When I ceased car ownership a decade ago and started to rely upon a combination of my bike and mass transit for getting around, I encountered the problem of how to carry my "necessities" around. What is necessary is of course different for everyone, but at a minimum I typically do not go anywhere without all of this on my person, whether I am walking or riding.
- Breath freshener
- Checkbook - I know, hard to believe in the digital age - but my maintainance fees can only be paid by check and in the checkbook are also stamps and various coupons.
- Business card holder, which includes cards, my "CharlieCard" (rechargable subway card) and my electronic access card for work.
- A bandana, because they are just awesome, practical, and have saved me more times than I can count.
- Pen, I hate using other pens that tons of people have touched - I am a slight germophobe.
- Extra mobile phone battery (take that Apple)
- My mobile phone, which was used to take the picture
Some might think I am crazy, but I find all of this stuff necessary for me and I am not a big fan of jamming all sorts of stuff into my pant pockets, especially when I am riding, and also do not like wearing riding jerseys to commute in. One would think I would carry around a murse, but I am all about easy access and bags are just one more thing to carry. My "A Ha" moment came years ago while at an Army surplus store . . . Voila!
I have found that a vest is a great way to carry around all of the stuff I need, and I can wear it anywhere. I also don't need to dump stuff out and reload the vest every day. I just hang the vest up when I get home and it's ready to go the next day.
The main body of the vest is mesh which helps with "heat" issues. I do want to avoid looking like a confused fisherman (not that there's anything wrong with fisherman) so I simply put a button up shirt on over the vest and I am good to go.
I might carry a little more than the average person would like to, and when I first started wearing the vest I found that my shoulders did get a little tired. I adjusted over time and don't notice it anymore.
Another possible solution to carrying personal necessities comes in the form a product called Quivvers. The fine folks who produce the product sent me a sample.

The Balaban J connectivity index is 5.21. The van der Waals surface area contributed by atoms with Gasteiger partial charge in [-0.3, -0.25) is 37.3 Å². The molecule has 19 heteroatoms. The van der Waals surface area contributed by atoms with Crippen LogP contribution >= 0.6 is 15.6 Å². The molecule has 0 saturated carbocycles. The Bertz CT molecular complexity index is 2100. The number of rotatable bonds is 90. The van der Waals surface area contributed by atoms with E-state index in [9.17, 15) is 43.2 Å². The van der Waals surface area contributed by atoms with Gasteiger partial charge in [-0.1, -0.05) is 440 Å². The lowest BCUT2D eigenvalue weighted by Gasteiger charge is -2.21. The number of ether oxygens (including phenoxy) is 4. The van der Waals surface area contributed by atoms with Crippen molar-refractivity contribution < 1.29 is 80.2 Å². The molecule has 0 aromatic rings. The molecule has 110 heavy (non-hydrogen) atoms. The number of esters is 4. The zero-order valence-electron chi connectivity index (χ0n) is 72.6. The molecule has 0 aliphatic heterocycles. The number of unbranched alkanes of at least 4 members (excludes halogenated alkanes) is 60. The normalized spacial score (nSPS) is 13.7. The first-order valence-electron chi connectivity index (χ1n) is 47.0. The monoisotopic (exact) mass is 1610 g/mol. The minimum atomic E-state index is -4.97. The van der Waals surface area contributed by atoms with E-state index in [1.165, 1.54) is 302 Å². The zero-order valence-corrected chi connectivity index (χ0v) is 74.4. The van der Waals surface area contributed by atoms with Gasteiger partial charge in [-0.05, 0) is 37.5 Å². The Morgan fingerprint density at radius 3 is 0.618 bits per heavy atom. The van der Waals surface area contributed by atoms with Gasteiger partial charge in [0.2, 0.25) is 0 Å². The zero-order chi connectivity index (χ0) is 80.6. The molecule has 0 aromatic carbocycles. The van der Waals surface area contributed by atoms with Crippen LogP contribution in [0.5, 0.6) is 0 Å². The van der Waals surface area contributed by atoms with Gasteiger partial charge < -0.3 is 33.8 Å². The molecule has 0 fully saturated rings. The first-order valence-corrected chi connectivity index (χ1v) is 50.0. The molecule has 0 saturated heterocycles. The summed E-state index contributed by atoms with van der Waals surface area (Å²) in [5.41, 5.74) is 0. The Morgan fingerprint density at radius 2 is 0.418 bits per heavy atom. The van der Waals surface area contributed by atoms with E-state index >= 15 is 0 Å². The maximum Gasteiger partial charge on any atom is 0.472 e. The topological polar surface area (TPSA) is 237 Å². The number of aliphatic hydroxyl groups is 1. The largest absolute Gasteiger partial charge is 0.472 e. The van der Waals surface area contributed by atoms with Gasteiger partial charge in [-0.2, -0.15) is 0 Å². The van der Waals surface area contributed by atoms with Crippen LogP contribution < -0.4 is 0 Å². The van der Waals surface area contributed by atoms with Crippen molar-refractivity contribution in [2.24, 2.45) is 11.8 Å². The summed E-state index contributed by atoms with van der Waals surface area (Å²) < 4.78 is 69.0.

The tagline on the Quivvers site is "Technical. Minimal. Intelligent." The one word that jumps out based on my review is "minimal." This product is not meant to do what my vest does. Quivvers are meant to only carry the basics - let's say a standard sized mobile phone, cash, credit/bank cards, and a few keys. An S-biner also comes with it to attach other items like keys, like this photo from their website shows.
When it comes to what I could not cannot carry, here is a picture of my wallet - which did not fit. I carry about 8-10 different cards (library card, bank card, insurance card, etc.) some cash, and my drivers license.
My HTC Thunderbolt and my wife's iPhone 4 fit fine in the main pocket, but a friend at work has the Galaxy Note II and if you have a "phablet" you are out of luck.
The thing that suprised me the most was this.
The Quivver would seem like superior option than a moneybelt for traveling since the pockets are much easier to access, and if you were to wear a shirt, hoodie, jacket, whatever over the top your valuables would be secure. However, you can see in the picture above that the main pocket does not accomodate my passport. It is shoved all the way in but it still peeks out of the pocket.
How about the commuter test. At a minimum a multi-tool, extra tube, tire levers, and patch kit should be on your person when riding.
However I was out of luck when I tried to fit these things into the Quivver.
The tube fit in the front pocket, but since the tube is thick it stretched the fabric and my multi-tool would not zip into the back pocket. Without the multi-tool the levers did fit.
Overall I think Quivvers are a great concept, but at present there only seems to be one size option. If you are looking for something that is indeed minimal, the current line meets a need. It would work well for example if you were going for a run and wanted to carry some cash, a credit card, some keys, and your phone. They have many different styles and the owners of the company seem to want the product to serve as a fashion statement - this photo is from the website.
However, if you are looking for something for extended travel, until a model with a passport sized pocket is made available, it would not be a suitable option to replace a money belt type product. And as far as bike commuting, some larger pockets would be needed as well to hold basic equipment for field repairs.